If Paul Auster (The New York Trilogy) and Angela Carter (The Bloody Chamber) had a fictional child with the poetic vision of Anne Sexton (Transformations) it would be Cristina Rivera Garza’s remarkable, metaphysical detective novel, The Taiga Syndrome.
Aside from Earth’s oceans, the Taiga, a subarctic snow forest of birch, firs, and cedars, is the largest biome community on the planet. What if Hansel and Gretel met the Big Bad Wolf in those deep, dark woods?
That’s the existential premise of Garza’s fairy-tale-inspired search that blurs the boundaries of reality and fantasy, and it is where the unnamed detective narrator finds herself when she takes on the riddle of “the case of the mad couple of the Taiga.” In the story told over 22 brief (some as short as two pages), evocative chapters, the detective is hired by a man to find his second wife, who has run off with another man.
Her search begins when the detective, accompanied by a translator guide, wanders into the couple’s village, where she discovers a feral boy child outside their shack. Or is he a wolf? What follows are references to François Truffaut’s 1970 film L’Enfant Sauvage (a “peculiar romance ...established between the feral child...and the spectator”), as well as nods to “Little Red Riding Hood” and the aforementioned “Hansel and Gretel.”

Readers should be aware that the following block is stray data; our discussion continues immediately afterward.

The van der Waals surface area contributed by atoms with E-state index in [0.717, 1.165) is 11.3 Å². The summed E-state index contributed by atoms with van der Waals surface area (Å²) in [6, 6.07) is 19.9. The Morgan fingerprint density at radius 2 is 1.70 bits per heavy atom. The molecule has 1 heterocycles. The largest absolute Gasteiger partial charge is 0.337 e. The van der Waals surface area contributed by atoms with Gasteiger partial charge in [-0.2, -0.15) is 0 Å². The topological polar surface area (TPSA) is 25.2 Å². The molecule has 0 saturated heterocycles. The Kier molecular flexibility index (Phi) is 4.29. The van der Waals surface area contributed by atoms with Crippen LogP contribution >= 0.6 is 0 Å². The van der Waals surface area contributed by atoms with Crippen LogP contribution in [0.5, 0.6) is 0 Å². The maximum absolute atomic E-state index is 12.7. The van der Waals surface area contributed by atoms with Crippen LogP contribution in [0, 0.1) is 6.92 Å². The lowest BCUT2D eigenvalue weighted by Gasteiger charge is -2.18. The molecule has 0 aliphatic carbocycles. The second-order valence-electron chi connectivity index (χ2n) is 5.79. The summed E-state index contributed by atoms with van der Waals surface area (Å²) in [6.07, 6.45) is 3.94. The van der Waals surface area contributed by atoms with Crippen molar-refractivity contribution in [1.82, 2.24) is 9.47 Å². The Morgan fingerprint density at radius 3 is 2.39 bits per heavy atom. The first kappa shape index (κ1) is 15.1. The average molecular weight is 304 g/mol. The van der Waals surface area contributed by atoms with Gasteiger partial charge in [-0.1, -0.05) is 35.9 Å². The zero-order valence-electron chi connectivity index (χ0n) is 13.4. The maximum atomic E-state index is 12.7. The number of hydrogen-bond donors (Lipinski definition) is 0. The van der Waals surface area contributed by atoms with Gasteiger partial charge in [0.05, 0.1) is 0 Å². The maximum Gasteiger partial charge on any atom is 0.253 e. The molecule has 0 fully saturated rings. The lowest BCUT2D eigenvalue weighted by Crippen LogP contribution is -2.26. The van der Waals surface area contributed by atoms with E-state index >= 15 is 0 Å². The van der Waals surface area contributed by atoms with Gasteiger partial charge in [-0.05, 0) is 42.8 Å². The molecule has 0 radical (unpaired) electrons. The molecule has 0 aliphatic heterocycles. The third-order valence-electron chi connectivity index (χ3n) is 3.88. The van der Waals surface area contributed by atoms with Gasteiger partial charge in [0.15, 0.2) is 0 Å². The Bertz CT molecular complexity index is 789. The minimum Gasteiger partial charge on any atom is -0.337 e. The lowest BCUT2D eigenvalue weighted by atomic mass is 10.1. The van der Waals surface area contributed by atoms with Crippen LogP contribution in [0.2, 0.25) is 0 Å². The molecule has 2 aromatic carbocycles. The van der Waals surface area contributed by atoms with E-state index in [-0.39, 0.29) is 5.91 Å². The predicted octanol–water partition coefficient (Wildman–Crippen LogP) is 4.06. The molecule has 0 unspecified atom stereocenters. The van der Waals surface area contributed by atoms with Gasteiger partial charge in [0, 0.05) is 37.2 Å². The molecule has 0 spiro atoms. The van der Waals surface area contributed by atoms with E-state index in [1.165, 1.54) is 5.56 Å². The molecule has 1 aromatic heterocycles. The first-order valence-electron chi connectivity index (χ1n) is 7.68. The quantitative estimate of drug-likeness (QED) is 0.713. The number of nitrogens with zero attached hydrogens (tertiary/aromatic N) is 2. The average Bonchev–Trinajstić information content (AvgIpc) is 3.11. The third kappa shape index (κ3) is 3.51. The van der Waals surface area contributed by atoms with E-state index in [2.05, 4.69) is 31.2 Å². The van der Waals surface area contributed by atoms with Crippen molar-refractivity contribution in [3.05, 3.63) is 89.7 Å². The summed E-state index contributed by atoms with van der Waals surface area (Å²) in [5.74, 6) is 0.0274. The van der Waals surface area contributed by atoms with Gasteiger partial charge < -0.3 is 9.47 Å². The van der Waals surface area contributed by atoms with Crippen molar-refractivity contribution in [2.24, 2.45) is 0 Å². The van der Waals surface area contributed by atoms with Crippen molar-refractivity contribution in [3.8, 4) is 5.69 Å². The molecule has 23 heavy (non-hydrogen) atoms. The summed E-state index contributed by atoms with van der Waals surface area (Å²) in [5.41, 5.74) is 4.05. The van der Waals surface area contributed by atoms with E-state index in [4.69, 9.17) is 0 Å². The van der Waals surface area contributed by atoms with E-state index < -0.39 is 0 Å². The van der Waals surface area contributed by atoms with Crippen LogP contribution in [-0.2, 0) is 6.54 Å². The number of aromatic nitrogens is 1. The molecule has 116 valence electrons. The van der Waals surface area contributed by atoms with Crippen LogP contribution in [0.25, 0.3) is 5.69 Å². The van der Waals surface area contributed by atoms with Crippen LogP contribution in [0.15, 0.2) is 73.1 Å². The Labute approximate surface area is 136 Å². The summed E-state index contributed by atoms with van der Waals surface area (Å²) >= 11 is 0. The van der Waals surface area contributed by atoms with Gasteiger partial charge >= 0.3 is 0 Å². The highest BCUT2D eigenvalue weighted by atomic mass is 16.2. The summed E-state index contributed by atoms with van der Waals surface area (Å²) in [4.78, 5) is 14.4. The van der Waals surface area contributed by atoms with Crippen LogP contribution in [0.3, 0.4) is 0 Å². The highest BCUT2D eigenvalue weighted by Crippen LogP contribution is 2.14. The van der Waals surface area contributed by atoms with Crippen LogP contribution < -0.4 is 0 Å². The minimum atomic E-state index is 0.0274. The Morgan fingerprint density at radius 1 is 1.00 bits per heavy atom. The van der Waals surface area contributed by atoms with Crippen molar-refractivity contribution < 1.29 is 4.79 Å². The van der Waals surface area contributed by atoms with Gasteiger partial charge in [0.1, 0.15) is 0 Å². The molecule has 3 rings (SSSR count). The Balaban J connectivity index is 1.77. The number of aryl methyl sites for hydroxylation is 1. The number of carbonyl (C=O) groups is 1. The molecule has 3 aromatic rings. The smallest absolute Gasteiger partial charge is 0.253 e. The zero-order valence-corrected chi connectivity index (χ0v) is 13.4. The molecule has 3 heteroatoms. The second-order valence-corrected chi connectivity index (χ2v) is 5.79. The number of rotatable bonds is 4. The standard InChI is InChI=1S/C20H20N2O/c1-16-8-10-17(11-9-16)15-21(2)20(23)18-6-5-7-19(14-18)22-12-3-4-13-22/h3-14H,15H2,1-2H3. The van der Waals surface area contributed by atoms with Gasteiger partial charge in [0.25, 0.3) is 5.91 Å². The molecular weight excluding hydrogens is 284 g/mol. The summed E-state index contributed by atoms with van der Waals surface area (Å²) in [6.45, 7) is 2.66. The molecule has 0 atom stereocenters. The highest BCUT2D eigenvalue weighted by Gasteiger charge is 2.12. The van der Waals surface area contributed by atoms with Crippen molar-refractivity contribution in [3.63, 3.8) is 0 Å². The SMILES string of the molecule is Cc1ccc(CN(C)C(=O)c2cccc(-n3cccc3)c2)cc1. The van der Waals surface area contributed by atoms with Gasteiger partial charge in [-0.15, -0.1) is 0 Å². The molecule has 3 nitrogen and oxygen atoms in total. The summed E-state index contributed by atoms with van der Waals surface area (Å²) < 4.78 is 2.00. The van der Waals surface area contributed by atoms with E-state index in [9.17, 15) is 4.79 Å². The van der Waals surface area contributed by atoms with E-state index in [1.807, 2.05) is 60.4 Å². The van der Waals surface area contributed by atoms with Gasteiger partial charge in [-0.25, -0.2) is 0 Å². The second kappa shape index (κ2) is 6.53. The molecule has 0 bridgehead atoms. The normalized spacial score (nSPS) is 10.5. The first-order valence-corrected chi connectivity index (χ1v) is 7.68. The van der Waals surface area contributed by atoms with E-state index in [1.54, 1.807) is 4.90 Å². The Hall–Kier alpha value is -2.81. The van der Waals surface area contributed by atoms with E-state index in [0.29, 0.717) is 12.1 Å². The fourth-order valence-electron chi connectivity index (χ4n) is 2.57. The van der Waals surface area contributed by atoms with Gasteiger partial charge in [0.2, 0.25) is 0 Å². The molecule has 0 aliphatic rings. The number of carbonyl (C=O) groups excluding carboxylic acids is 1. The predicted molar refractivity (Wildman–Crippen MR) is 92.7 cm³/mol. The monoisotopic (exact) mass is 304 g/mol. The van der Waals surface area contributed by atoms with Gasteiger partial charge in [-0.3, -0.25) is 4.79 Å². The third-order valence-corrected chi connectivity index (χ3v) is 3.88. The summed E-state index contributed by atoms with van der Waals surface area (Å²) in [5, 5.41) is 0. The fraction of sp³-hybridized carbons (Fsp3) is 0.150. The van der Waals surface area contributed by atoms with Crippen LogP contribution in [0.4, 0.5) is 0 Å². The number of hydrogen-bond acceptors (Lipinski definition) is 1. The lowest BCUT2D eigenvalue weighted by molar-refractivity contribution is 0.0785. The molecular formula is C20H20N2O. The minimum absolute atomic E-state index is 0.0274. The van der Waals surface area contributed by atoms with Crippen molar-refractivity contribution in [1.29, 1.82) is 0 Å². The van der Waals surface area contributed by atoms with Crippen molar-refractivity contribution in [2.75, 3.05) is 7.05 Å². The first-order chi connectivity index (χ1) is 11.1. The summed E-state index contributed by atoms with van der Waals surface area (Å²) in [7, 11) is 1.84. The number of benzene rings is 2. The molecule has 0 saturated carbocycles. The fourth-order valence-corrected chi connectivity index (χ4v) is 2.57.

The novel takes its title from an alleged disease that strikes the inhabitants of the Taiga, causing one to “suffer terrible anxiety attacks and make suicidal attempts to escape.” As the detective and the translator follow the crumbs of their investigation deeper into the Taiga, they find themselves in an alternate, surreal cosmos. Before the narrator’s trek into the tundra is over, readers will wonder if she, too, won’t succumb to The Taiga Syndrome’s fevered dream.
The Taiga Syndrome is a stunning philosophical meditation that transcends the standard detective story. As Rivera Garza writes, this is a “story about being in love,” admittedly a very strange love, as well as falling out of it. It is a postmodern fable as if written by Mary Shelley and The Brothers Grimm. It is an extraordinary novel that will get under your skin and make it crawl.
Read full article here. 

--crg

Saturday, October 13, 2018

THE TAIGA SYNDROME--Los Angeles Review of Books

IF ONE IS LOOKING for works that embody the seismic shifts in Mexican literature’s aesthetics and styles in the 21st century, Cristina Rivera Garza’s boldly experimental books are the place to start. She began publishing in the mid-1980s, and her early works of short fiction and poetry garnered her some attention and awards, but her true irruption in the literary world took place with the publication of Nadie me verá llorar (No One Will See Me Cry, 1999), perhaps one of the last great books of the 20th century in Latin America. Winner of the José Rubén Romero National Book Award, the highest national prize for an unpublished novel, Nadie me verá llorar is a daring intervention in the genre of Mexican historical fiction.